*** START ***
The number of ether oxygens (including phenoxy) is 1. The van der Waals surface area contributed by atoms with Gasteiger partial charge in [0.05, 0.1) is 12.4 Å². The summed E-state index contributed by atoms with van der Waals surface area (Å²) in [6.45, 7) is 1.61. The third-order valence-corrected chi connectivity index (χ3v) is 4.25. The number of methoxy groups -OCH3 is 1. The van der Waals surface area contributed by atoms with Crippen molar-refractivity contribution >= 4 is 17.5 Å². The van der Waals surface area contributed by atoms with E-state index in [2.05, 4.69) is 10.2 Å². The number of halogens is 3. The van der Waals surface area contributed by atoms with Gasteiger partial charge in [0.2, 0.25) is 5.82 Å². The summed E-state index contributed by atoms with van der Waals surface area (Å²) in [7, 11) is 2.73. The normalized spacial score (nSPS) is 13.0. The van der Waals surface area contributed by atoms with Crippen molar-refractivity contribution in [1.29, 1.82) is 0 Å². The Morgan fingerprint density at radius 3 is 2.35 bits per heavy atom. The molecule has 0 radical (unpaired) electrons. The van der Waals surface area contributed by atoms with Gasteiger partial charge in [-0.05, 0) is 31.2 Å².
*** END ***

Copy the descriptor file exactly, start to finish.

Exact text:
The number of ether oxygens (including phenoxy) is 1. The van der Waals surface area contributed by atoms with Gasteiger partial charge in [0.05, 0.1) is 12.4 Å². The summed E-state index contributed by atoms with van der Waals surface area (Å²) in [6.45, 7) is 1.61. The third-order valence-corrected chi connectivity index (χ3v) is 4.25. The number of methoxy groups -OCH3 is 1. The van der Waals surface area contributed by atoms with Crippen molar-refractivity contribution >= 4 is 17.5 Å². The van der Waals surface area contributed by atoms with E-state index in [2.05, 4.69) is 10.2 Å². The number of halogens is 3. The van der Waals surface area contributed by atoms with Gasteiger partial charge in [0.2, 0.25) is 5.82 Å². The summed E-state index contributed by atoms with van der Waals surface area (Å²) in [7, 11) is 2.73. The normalized spacial score (nSPS) is 13.0. The van der Waals surface area contributed by atoms with Crippen molar-refractivity contribution in [1.29, 1.82) is 0 Å². The Morgan fingerprint density at radius 3 is 2.35 bits per heavy atom. The molecule has 0 radical (unpaired) electrons. The van der Waals surface area contributed by atoms with Gasteiger partial charge in [-0.05, 0) is 31.2 Å².